Sachin Tendulkar ready to start new chapter after 'toughest phase in life'

Sachin Tendulkar has dismissed the allegations that he will be retiring soon Getty Images

Mirpur: Mar 17, 2012

Sachin Tendulkar may have had to wait close to a year to achieve the historic feat of scoring 100 international centuries but the delay was certainly not due to any lack of effort, with the star batsman giving himself a mark of “100 out of 100” in terms of effort and commitment.

“There is one thing I can put my hand up and say that I am 100 percent sure about my effort and commitment. If they were lacking, then there would have been a question mark but in those areas in my book, I scored a 100 out of 100,” Tendulkar told reporters here today.

The 38-year-old batsman said he was sure that the 100th century would come and it was just a matter of not taking things for granted.

“It is all about belief. I knew it will come but it was important that you don’t take things for granted and keep working the way you usually do. Scoring runs and not scoring runs will always come across and it is part of a career and you can experience that when you have played long enough.

“I was pretty confident about what I was doing and the technique was right and I had the right people around me and I want to thank them,” the legendary batsman said.

Tendulkar said that at one level, he could find a connect with Roger Federer considering the his wait for the World Cup was just like tennis legend’s wait for his elusive French Open title.

“I don’t know obviously what Federer had gone through but I am sure it was tough. I would not compare my 100th century with the French Open, rather it would be the World Cup. I had to wait 22 years and that wait was much longer.”

After completing his century, it was a sense of relief for Tendulkar for achieving a feat that could remain unconquered for years to come.

“I have to admit I was relieved. This is now out of the way and I can start a new chapter. It was possibly the toughest phase of my life. There was so much hype and attention about the 100th hundred.

“I thought I possibly batted the best in my life, got close in a couple of games but I couldn?t achieve that. There are no specific reasons for that. At times I was luckless. Sometimes you need to have luck on your side to cross the final hurdle,” Tendulkar said.

The iconic batsman said that he wished he had “somebody to guide him” about the anticipation and subsequent disappointment that was attached each time he failed to get past the three-figure mark in recent times.

“This anticipation and disappointment when I didn’t get was way too greater than anything else. I don’t know how to explain this to you. I wish there was someone to guide me, about how to deal with this. I am not complaining but it happened for the first time and I don’t know how to explain this. It has been a tough journey,” he said.

A devoted family man, Tendulkar felt that his family and close group of friends have been the pillar of strength for him.

“My family and friends stood right behind me, with me and I could speak my mind with them. I could explain my frustrations to them. I could express my joy with them, the happiness that I couldn’t score a hundred but I still could bat well and that is a positive thing and that I am doing something important for the team.”

“In Delhi, I went in to bat in the second innings and it was a critical phase and we won that game but people were only talking about how I missed my hundred. Which ever be the manner, they were disappointed.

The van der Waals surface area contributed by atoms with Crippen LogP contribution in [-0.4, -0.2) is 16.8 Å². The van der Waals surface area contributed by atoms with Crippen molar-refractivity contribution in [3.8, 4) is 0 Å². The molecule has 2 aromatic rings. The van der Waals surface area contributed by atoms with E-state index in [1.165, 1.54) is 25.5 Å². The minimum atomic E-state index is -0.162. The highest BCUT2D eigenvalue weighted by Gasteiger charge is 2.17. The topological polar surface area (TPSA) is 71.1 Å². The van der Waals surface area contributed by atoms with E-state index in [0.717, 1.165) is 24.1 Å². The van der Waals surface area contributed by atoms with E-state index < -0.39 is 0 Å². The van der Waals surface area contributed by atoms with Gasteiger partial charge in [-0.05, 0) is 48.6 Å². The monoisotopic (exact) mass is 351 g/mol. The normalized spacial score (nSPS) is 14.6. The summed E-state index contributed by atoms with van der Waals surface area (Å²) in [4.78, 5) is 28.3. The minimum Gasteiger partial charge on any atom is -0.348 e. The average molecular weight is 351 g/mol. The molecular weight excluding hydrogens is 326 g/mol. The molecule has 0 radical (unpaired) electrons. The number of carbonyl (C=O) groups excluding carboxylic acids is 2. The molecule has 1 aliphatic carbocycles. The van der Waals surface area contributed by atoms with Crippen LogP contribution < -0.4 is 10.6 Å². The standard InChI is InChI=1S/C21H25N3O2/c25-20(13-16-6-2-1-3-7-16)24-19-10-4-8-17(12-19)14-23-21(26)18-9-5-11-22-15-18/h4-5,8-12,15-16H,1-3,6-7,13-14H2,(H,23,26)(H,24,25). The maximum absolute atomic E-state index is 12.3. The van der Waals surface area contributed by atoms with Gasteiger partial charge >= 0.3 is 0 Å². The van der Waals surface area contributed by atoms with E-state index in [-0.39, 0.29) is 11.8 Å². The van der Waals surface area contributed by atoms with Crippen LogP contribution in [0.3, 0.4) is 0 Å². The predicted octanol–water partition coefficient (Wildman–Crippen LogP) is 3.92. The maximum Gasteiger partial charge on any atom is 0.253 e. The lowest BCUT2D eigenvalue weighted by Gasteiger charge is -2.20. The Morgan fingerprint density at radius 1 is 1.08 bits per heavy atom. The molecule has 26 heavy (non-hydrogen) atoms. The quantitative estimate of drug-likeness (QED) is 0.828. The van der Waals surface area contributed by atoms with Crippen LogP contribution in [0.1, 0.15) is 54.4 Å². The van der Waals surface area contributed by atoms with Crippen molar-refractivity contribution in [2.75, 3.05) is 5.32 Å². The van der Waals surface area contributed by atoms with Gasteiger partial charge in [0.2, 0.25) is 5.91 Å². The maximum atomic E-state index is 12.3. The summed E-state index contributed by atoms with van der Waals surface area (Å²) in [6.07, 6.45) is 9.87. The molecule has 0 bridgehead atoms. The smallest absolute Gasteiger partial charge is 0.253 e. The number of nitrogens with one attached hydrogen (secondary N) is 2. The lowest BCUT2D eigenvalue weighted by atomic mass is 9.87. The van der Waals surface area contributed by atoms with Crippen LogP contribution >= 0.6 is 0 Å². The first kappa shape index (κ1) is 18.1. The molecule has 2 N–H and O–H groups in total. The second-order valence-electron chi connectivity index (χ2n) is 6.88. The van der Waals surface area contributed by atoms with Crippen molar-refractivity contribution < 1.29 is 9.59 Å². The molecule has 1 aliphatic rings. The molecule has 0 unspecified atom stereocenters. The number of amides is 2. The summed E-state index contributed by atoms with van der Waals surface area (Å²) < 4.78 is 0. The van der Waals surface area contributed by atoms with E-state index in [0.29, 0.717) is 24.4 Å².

“So that is something which was always spoken about and it is something that a sportsman doesn’t want. He just wants to enjoy his game and the success of having done well for the team and also doing well.”

Asked about some of his favourite centuries, he doesn’t take much time to answer “Perth.” He had scored 114 at Perth in 1992.

“Something that means a lot to me is the hundred at Chennai (against England) in 2008. That was really really important to me because of what had happened before that (26/11 terror attacks in Mumbai). Then, the first 100 (at Manchester), 136 in Chennai (against Pakistan) and 241 against Australia at Sydney.”

Tendulkar cited the innings of 200 not out in the ODI against South Africa at Gwalior as one played with tremendous pain.

“A specific innings that comes to my mind is when I got that double century (against South Africa) at Gwalior. I remember before that game I was lying on the physio’s table, getting various treatments and my whole body was in trouble.”

Tendulkar recollected how he was completely exhausted after that innings.

“I was completely exhausted. I couldn’t even stand on that field, I was that exhausted physically and mentally. To deal with injuries is not easy and at my age, it becomes even more difficult and that was the case even before I played that game. I went to the ground and forgot all about that.

“When you are focussed, you are willing to find a path among all those things and reach a destination of winning that match. And then after the game we discussed and I was asked “do you remember saying before the match “I am exhausted please sort out my body.”” It happens to everyone and sometimes you go through that more than the other guys.”

Tendulkar admitted that even his family members must have been under tremendous pressure but they didn’t show that.

“The family must have been under a lot of pressure though they didn’t show that. That is how they have always been. I talk a lot on cricket with my brother (Ajit). He has guided me throughout and this is something I want to dedicate to him. We have lived our dream together. Whenever I went into bat I knew that mentally he was always there with me. There have been a lot of sacrifices.” (PTI)

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